That gets a great laugh, but WRH is already touching on two very delicate topics: North Korea and nuclear power (especially the fact that the dangers of nuclear power have been forced onto rural areas while Tokyo gets all the electricity). The political humor will only increase in magnitude.

After this begins the pattern that structures the last half of the routine. In their patented rapid fire delivery, Muramoto poses to Nakagawa whether he wants to live in some place and Nakagawa says yes. “But if you want to live there, you have to love the place.” So Muramoto asks questions to Nakagawa about his knowledge of the location in a back and forth that leads to the final gag.

The first round is with Fukui, but the joke is basically a light one about depopulation. But the next one is on Tokyo, which ends up with a biting gag about Governor Koike Yuriko only caring about herself. Then it gets serious with Okinawa, as Muramoto mentions the Henoko base construction and the Takae helipad construction. Asking Nakagawa what the budget Japan pays to the US military every year is called—the Omoiyari Yosan (Sympathy Budget), by the way—Muramoto then presses him on who Japan should have sympathy for before America. Nakagawa blurts out: “It should have sympathy for Okinawa!”

The next rounds each take up major issues. One on Kumamoto Prefecture, which suffered a major earthquake a year and a half ago, asks why Japan is spending outrageous amounts on the 2020 Olympics when there are over 100,000 victims of Kumamoto and Fukushima still living in temporary barracks. Another on the USA ultimately criticizes Japan for being a “convenient" customer of US military hardware. 

The last round is about Japan, and it summarizes the routine. Despite all the problems they have mentioned, people in Japan still seem more concerned with the geinin scandals mentioned at the beginning of the routine. Muramoto asks his partner what is a bigger problem in Japan than North Korea, Okinawa, Kumamoto, and Fukushima, to which Nakagawa blurts out:

“The low (political) consciousness of the Japanese citizenry!”

And Muramoto then points at the camera and seriously declares:

“We are talking about you!”

Especially with the last reference to the audience, the routine was quite shocking to many. Not only has nothing like this ever appeared on recent Japanese TV, but the humor itself was quite current and pointed—not the wishy-washy kind that sometimes goes get onto the TV screen (and could be seen in a couple of the other acts on the same program). And it really attacked the audience.

It was also good manzai. Some friends have disagreed with me on this, but I thought it was really well constructed, starting easy, but still setting up issues to be returned to later. It had the repartee manzai is famous for, while also showing off WRH’s personal talent. Some of the gags fell flat (which can be a problem with political gags, which can sometimes make you less laugh than nod your head in agreement), but some were hilarious. The audience was laughing.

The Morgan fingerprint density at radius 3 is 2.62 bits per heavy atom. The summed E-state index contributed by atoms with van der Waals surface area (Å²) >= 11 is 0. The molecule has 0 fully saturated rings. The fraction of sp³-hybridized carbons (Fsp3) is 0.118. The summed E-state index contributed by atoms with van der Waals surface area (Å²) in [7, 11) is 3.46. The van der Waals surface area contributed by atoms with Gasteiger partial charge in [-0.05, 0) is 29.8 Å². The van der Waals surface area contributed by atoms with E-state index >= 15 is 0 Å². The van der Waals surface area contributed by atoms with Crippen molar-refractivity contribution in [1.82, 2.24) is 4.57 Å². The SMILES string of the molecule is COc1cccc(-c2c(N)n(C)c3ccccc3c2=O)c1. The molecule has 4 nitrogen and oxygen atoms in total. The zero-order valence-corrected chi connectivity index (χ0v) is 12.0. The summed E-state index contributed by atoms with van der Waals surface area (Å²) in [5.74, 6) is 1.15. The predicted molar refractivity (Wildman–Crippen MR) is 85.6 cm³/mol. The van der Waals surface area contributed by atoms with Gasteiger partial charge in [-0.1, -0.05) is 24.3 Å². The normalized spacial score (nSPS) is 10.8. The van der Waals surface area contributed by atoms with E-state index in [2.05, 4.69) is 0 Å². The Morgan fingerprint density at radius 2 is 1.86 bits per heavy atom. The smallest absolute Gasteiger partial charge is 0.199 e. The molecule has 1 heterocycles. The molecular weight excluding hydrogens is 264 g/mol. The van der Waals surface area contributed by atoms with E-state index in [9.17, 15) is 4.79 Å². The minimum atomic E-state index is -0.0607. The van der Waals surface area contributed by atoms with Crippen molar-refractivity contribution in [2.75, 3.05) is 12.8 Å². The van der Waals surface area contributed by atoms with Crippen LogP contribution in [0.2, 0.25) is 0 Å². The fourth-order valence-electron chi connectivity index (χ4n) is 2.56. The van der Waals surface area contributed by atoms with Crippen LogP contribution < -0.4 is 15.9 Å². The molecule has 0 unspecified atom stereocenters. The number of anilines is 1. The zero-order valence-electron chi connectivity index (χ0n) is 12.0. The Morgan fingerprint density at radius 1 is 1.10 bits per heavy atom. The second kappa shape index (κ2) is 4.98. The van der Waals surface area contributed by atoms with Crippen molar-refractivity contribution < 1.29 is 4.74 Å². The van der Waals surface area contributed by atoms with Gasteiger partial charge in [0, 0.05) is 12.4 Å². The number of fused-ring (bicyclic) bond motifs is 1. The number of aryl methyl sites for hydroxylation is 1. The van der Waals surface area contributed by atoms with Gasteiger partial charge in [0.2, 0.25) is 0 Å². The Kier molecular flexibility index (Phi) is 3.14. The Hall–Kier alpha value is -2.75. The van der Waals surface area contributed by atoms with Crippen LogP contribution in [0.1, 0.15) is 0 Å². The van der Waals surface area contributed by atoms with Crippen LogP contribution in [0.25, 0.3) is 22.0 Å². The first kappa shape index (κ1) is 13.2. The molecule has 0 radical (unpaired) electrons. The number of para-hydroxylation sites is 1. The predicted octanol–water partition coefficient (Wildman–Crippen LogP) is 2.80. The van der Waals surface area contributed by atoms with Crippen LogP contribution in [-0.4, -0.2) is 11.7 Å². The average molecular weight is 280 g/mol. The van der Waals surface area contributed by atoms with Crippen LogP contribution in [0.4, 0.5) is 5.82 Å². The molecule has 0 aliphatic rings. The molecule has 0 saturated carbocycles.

The routine made the news. Not only was my Facebook feed full of friends talking about it the next day, but there were news stories about it, and Asahi TV even did a 20-minute news story about it on their morning show. It was of course debated on Twitter, with not a small number of people complaining that politics should never enter into manzai, but also a good number declaring this was the humor they had been waiting for.

It should be pointed out this was not something that new for Muramoto, who writes most of the WRH routines. On the one hand, one could argue this is just an extension of his love-to-hate “kyara,” or that it was possible because of his kyara. On the other, he had already made a name for himself for his political comments outside his routines, especially for criticizing Japan’s current remilitarization. On one show, he said he would never go off to fight a war for Japan, which made the right wing furious. He has declared himself a fan of George Carlin, so you can see he is trying to do something similar in Japan. 

Muramoto might not be the best spokesman for the left in Japan, but he did an interview with Asahi TV discussing why political humor seems to be absent in Japan that is quite on the mark. While I wish he could have discussed the media self-censorship I mention above, he underlines that this is a larger social problem. He says he cannot even talk politics to his girlfriend or to his friends, without them cringing and blaming him for ruining the conversation. Japanese society as a whole has made politics a dirty subject that must be avoided or swept under the rug. To him, political humor cannot survive in Japan if the citizenry is like this. That’s why he blamed the audience at the end of the routine. (At the same time, he stresses that some love his humor, especially those in Okinawa, Kumamoto, and Fukushima who have been the victims.)

I think it is important to blame media conglomerates, the government, and educational institutions for creating this kind of citizenry. But the fact remains that if political humor cannot be sustained without a vigorous political consciousness, that is also true of democracy. The lack of political humor in Japan is thus an illness that goes to the heart of this nation.